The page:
Welcome to the musical meandering insights of Aaron Joy. Here you'll find 600 reviews of CDs & DVDs of rock & metal in all its variations, mainstream & indie. What they all share is that the album or band is unique in some way & not every submission was reviewed. Please share these reviews or link to them if you like what you read. Reviews are no longer being posted here but feel free to e-mail Aaron & post comments. (Formerly the Roman Midnight Music Blog) (last update 5/23/2017)

September 11, 2011

Savatage ~ The Dungeons Are Calling (EP)

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Style: heavy metal, black metal, thrash, speed metal

Label: Metal Blade
Year: 1985

Home: Florida (disbanded)

Members: ~ Jon Oliva ~ vocals
Criss Oliva ~ guitars/b. vocals
Keith Collins ~ bass/b. vocals

Steve Wacholz ~ drums

The first two Savatage albums, Sirens & its follow-up two years later The Dungeons Are Calling, were actually recorded in the same three day marathon session. Although the music is essentially the same on the two releases the choice in what songs were given to what album makes a big difference. The both have a few weak tracks but due to its shorter length of only six songs Dungeons has a tighter focus, feels heavier because of it, is less experimental & has the added appeal of seemingly being thematically arranged around dark topics such as torture, witches, hell. It's lyrically black metal, though the songs don't fall into the typical approach as frontman/composer Jon Oliva is actually a storyteller in disguise lacing tales that feel like they come out of his own life, with the witches & dungeons only literary devices to discuss things like drug addiction, with his equally enchanting Alice Cooper-esque vocalizing. Some have called Sirens one of the earliest examples of death metal, which by association includes this album since they are both from the same session. But, really it's a combination of many of the metal forms that were floating around & a desire to just play fast, furious & venomous like noone had before. It can only be blamed on marketing & distribution that Savatage didn't become bigger than Metallica, who were going for similiar sounds, or other early speed metal bands. For those familiar with the later prog-metal Savatage ... or the Savatage after the death of guitarist Criss Oliva & the introduction of composer/producer Paul O'Neill & would include guitarists Chris Caffery, Alice Cooper's Al Pitrelli & Testament's Alex Skolnick ... this is really a completely different band. Some might even call this the true Savatage as it's the Savatage as helmed by Jon Oliva with his & the vision of his guitar playing brother to guide him, sink or swim. Though, surely it would be swim as one listen will belay that Criss Oliva very well could have been the next Randy Rhoads if given the big break & a little time to polish up his playing. He's raw & wild in a way that wasn't dominating the hair metal charts at the time culling from Accept, Judas Priest & Venom. For those who are curious about early Savatage if you are familiar with the Oliva/Caffery side project Doctor Butcher or Jon Oliva's Pain this is a short leap. For those who know Savatage via its current incarnation as Trans-Siberian Orchestra, in which Oliva doesn't perform with the band, The Dungeons Are Calling has a similiar sense of vocal theatrics but this is the heavy metal that TSO just poses as without ever actually pushing itself to fist-pumping levels. There's a few weaker tracks such as probably the most sex-laden song Savatage ever did "The Whip", but this is due to more to the shallow lyrical topic than anything else as it actually contains some great guitar slinging that current metal fans would fall in love with immediately ... if Savatage was still a viable entity in the current metal community. The later Special Edition release includes remastered songs & bonus tracks making it worth getting.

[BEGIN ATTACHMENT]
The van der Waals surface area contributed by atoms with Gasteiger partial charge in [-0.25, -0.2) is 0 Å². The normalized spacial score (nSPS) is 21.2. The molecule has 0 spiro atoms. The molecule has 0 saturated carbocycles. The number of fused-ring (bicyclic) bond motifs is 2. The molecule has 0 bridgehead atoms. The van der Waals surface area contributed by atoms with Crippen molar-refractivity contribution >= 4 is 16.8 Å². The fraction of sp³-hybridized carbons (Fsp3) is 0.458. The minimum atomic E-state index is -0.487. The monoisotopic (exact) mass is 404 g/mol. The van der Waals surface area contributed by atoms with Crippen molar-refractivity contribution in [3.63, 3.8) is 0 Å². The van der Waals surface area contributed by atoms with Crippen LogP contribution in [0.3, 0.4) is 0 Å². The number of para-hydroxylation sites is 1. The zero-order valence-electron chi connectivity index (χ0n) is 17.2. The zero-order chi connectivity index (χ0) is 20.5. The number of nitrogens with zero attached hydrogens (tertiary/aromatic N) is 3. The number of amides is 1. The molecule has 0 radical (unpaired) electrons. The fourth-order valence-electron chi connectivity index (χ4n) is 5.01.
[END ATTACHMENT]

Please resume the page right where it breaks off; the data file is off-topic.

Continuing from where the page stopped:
(featured on the World Of Trans-Siberian Orchestra podcast: episode 35 "The Dungeons Are Calling", September 2011, click here to listen)


  1. It was great to revist this Album Agian. Thanks.

  2. I consider it always gret to revisit early Savatage (early being the pre-Paul O'Neill days).